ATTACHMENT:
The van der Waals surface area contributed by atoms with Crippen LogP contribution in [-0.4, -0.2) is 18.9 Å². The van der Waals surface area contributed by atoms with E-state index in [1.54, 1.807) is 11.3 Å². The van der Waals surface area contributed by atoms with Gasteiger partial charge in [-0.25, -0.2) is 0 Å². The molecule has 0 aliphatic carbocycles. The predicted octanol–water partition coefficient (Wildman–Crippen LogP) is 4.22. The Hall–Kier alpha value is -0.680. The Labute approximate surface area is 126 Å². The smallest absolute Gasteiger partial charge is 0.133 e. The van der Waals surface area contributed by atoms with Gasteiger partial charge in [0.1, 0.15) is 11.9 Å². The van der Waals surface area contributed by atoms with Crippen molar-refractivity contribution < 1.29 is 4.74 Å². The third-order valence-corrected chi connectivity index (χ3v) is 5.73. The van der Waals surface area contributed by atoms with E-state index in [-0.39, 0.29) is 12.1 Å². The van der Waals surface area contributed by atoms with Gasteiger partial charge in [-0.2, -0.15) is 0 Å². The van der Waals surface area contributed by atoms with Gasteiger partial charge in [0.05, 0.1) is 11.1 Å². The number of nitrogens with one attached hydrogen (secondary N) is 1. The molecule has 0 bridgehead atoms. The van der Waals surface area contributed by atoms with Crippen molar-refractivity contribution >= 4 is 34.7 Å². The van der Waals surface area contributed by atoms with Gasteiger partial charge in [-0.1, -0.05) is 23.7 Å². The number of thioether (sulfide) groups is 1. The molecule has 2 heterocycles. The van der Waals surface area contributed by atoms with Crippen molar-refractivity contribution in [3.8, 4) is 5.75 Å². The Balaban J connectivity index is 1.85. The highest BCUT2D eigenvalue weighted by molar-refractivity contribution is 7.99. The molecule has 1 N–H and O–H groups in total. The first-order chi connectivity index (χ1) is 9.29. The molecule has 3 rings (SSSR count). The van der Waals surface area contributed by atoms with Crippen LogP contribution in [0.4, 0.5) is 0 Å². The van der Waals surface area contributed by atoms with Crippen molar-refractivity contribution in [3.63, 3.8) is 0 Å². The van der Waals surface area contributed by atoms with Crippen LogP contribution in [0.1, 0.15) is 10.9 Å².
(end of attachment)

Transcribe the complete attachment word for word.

The van der Waals surface area contributed by atoms with Crippen LogP contribution in [-0.4, -0.2) is 18.9 Å². The van der Waals surface area contributed by atoms with E-state index in [1.54, 1.807) is 11.3 Å². The van der Waals surface area contributed by atoms with Gasteiger partial charge in [-0.25, -0.2) is 0 Å². The molecule has 0 aliphatic carbocycles. The predicted octanol–water partition coefficient (Wildman–Crippen LogP) is 4.22. The Hall–Kier alpha value is -0.680. The Labute approximate surface area is 126 Å². The smallest absolute Gasteiger partial charge is 0.133 e. The van der Waals surface area contributed by atoms with Gasteiger partial charge in [0.1, 0.15) is 11.9 Å². The van der Waals surface area contributed by atoms with Crippen molar-refractivity contribution < 1.29 is 4.74 Å². The third-order valence-corrected chi connectivity index (χ3v) is 5.73. The van der Waals surface area contributed by atoms with E-state index in [-0.39, 0.29) is 12.1 Å². The van der Waals surface area contributed by atoms with Gasteiger partial charge in [-0.2, -0.15) is 0 Å². The van der Waals surface area contributed by atoms with Gasteiger partial charge in [0.05, 0.1) is 11.1 Å². The number of nitrogens with one attached hydrogen (secondary N) is 1. The molecule has 0 bridgehead atoms. The van der Waals surface area contributed by atoms with Crippen molar-refractivity contribution >= 4 is 34.7 Å². The van der Waals surface area contributed by atoms with Gasteiger partial charge in [-0.1, -0.05) is 23.7 Å². The number of thioether (sulfide) groups is 1. The molecule has 2 heterocycles. The van der Waals surface area contributed by atoms with Crippen molar-refractivity contribution in [3.8, 4) is 5.75 Å². The Balaban J connectivity index is 1.85. The highest BCUT2D eigenvalue weighted by molar-refractivity contribution is 7.99. The molecule has 1 N–H and O–H groups in total. The first-order chi connectivity index (χ1) is 9.29. The molecule has 3 rings (SSSR count). The van der Waals surface area contributed by atoms with Crippen LogP contribution in [0.4, 0.5) is 0 Å². The van der Waals surface area contributed by atoms with Crippen molar-refractivity contribution in [3.63, 3.8) is 0 Å². The van der Waals surface area contributed by atoms with Crippen LogP contribution in [0.1, 0.15) is 10.9 Å².